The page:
I haven’t traveled much since 2010 consequently just getting in a mobile entity beyond bike or subway is a delicious thought.
Packing is always a trip! I’m not really up on how much Air Canada will extract for one bag destined for cargo. I know there’s nothing they don’t charge for and give little in return.
I was reminiscing when I took one of my first flights with American Airlines in 1966. They handed me a menu as I was seated. I had a selection of beef or chicken. Being a ground round Indiana boy I pleaded for beef. When the meal came it was chicken. I had such a look of disappointment the stewardess suggested I wait a few minutes then casually walk to first class. That I did. It was my first experience with the class system. Everyone I knew growing up was either ten dollars above or below prosperity. And yes – they fed me steak and drink and plied me with comfort. Not Air Canada – it’s grief and thief.
Travel is in my veins.
I’m always apprehensive until I arrive at airport, check in and board. From that moment on I wholly submit.
I’ve been to Havana a few times dating back to 1992. I arrived just after a brutal hurricane that stomped unmercifully all over the city. There were broken palms, thick patches of mud and stones in the street.
My first thought – I love it.
I stayed in the old Presidente Hotel. No air conditioning and broadloom from ceiling to window to floor. The room had the smell of Nixon’s rotting corpse. I loved it!
All night congas beat a steady rhythm beyond the flowered window ledge. The moment they ceased a rooster started barking – then more roosters. I could hear them answer in the way distance. I figured they just wanted to get some hen. I loved it!
By 5a.m. I’m tossing and turning in a pool of sweat. I get up and look out the window and sunrise was creeping across the landscape. Everything was in pastels – pinks, blues, greens, - soft color. I loved it!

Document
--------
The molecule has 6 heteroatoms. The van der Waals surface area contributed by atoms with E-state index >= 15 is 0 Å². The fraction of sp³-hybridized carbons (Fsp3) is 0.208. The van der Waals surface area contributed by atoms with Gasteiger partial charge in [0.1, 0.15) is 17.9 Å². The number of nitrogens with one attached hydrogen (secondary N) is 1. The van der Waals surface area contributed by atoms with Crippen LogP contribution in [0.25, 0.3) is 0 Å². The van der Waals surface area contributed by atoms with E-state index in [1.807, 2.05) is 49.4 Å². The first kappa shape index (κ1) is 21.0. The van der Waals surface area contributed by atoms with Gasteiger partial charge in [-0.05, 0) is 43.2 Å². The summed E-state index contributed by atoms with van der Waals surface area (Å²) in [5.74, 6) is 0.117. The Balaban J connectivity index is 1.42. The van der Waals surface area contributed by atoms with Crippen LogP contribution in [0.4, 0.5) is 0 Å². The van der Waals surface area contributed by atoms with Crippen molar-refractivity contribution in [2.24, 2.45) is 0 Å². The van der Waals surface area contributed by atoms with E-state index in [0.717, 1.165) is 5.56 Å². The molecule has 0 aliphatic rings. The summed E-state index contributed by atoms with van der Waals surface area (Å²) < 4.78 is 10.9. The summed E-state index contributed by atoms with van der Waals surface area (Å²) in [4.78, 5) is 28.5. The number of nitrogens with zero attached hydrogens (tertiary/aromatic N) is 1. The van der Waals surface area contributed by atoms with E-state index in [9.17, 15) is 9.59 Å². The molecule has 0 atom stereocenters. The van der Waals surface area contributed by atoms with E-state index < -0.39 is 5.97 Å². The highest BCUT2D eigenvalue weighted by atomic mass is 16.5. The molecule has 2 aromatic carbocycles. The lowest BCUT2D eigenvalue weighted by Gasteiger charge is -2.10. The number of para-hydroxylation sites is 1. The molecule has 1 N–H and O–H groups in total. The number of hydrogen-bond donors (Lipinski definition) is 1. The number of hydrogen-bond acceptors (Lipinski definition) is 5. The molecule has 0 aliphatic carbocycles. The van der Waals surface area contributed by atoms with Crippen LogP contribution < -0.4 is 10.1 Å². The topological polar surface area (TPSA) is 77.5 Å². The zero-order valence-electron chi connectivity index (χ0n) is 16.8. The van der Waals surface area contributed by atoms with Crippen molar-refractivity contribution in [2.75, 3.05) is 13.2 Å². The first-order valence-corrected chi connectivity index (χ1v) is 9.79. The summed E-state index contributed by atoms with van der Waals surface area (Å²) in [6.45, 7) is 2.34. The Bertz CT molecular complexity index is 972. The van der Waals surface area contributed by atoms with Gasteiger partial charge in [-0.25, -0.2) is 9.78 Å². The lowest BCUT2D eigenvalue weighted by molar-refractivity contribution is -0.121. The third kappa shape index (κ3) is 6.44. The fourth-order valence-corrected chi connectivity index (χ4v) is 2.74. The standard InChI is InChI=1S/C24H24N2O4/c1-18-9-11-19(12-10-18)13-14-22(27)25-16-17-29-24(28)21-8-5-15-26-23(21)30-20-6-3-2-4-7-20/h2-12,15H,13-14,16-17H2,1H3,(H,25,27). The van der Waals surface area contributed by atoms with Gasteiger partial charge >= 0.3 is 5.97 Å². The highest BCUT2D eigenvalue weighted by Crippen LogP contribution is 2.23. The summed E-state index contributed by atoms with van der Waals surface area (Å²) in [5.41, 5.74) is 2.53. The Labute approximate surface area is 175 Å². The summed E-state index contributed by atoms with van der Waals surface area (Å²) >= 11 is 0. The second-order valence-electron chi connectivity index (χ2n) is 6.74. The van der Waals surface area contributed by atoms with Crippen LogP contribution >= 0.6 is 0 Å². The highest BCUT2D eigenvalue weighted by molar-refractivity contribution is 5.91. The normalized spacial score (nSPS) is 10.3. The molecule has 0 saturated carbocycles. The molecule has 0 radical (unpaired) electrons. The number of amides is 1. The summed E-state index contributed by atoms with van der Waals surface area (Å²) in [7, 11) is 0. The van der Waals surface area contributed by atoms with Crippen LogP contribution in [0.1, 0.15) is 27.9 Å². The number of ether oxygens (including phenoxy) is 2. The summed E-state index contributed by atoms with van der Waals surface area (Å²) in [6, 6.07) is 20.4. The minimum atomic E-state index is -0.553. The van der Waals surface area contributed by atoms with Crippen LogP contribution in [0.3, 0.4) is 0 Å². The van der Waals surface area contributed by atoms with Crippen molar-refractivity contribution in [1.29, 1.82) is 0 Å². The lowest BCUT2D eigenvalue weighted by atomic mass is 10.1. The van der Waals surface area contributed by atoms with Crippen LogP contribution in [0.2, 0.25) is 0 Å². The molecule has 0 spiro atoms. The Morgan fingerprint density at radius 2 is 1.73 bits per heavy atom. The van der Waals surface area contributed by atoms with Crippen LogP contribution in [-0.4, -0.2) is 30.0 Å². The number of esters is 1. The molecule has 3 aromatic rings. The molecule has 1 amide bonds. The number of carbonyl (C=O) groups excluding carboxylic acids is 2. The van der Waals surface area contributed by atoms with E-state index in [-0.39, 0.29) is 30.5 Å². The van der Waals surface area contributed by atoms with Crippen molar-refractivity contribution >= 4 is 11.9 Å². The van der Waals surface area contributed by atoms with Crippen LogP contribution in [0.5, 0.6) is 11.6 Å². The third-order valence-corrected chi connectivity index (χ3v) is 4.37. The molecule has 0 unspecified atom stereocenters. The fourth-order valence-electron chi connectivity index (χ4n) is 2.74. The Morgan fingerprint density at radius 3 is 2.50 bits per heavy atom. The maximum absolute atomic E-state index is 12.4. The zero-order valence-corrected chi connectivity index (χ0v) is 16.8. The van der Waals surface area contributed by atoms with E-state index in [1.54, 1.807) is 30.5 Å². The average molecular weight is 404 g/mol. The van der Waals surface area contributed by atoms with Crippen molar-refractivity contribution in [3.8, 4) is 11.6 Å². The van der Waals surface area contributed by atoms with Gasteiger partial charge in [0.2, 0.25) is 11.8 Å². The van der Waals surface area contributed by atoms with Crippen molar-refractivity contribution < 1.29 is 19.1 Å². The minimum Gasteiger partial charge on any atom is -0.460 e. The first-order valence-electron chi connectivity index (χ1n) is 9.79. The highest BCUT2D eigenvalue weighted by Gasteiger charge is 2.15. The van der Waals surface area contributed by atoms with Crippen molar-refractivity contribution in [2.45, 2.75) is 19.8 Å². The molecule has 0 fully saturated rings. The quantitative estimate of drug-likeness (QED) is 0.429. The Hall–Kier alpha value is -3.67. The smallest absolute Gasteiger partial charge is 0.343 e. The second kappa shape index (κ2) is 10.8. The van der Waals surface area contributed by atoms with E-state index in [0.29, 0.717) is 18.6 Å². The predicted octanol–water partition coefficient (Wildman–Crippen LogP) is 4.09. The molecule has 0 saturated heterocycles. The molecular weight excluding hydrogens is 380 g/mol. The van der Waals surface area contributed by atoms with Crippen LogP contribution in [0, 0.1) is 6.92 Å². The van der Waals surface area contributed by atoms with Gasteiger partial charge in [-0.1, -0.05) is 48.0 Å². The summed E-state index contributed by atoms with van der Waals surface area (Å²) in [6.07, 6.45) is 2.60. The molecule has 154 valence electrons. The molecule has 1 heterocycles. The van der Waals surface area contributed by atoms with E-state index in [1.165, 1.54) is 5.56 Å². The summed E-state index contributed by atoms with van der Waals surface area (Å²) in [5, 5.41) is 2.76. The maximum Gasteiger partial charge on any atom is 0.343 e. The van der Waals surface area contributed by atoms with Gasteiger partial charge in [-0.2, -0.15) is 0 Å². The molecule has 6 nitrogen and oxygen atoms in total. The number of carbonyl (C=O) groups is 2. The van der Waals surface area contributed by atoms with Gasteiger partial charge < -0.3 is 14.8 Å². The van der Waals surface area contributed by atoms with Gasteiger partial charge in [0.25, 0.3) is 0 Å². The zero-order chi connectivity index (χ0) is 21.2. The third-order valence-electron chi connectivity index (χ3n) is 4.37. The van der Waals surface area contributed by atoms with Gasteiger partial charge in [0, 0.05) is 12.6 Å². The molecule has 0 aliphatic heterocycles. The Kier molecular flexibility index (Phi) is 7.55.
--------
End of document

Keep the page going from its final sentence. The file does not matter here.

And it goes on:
By morning I was ready to eat. Nice thought – there was nothing to eat. The embargo was starving folks - this was still cold war territory. Somehow I managed to find a tomato or two and some butter and made due.
That week was an eye opener. I traveled from one end of Cuba to the other. I saw the sumptuous countryside from a van. Stopped in one town after another and met musicians. Jammed, sang, drank a bit and mostly got hugged a lot. Tourism filled a container with ice – plenty beer and Mexican Coca Colas all with the Olympic seal date undetermined. I remember arriving in Santiago De Cuba opening the van door and pouring the remains of the cola on pavement when suddenly a half dozen children arrive screaming and one girl hits the pavement as if she were going to lap up the stain. My heart nearly stopped. The kids were all over me with bright smiles and chatter. I was told bring Chick lets the children love Chick lets. I did just that. I had a box with me and passed around. Oh the smiles, the giggles the sweetness that permeated every molecule of life is something I’ll take with me into the next life.
Lido from Beaches Jazz gave me a pile of T shirts and hats, I had boxes of CDs all which found gracious hands for long keeping.
I’ve spent one week of my life living and sleeping on the street in my early twenties totally destitute and know exactly what that means – never again. I saw a nation so close to collapse yet invigorated and full of love and kindness after the soviets left who would struggle long and hard to make small change.
I returned in 2004 and 2006 to a country going through renovation. Deemed a heritage city Havana’s been given a face lift. Oh those buildings of supreme magnificence.
The embargo is still in place but visas are being distributed and slowly but slowly Cuba is opening up. This has to be the hardest shell to pry open.
Most travelers dream of a beach – baking in the sun. I dream of a veranda, cold drink and a view that smacks the senses silly and being near people.
I’m ready yes indeed!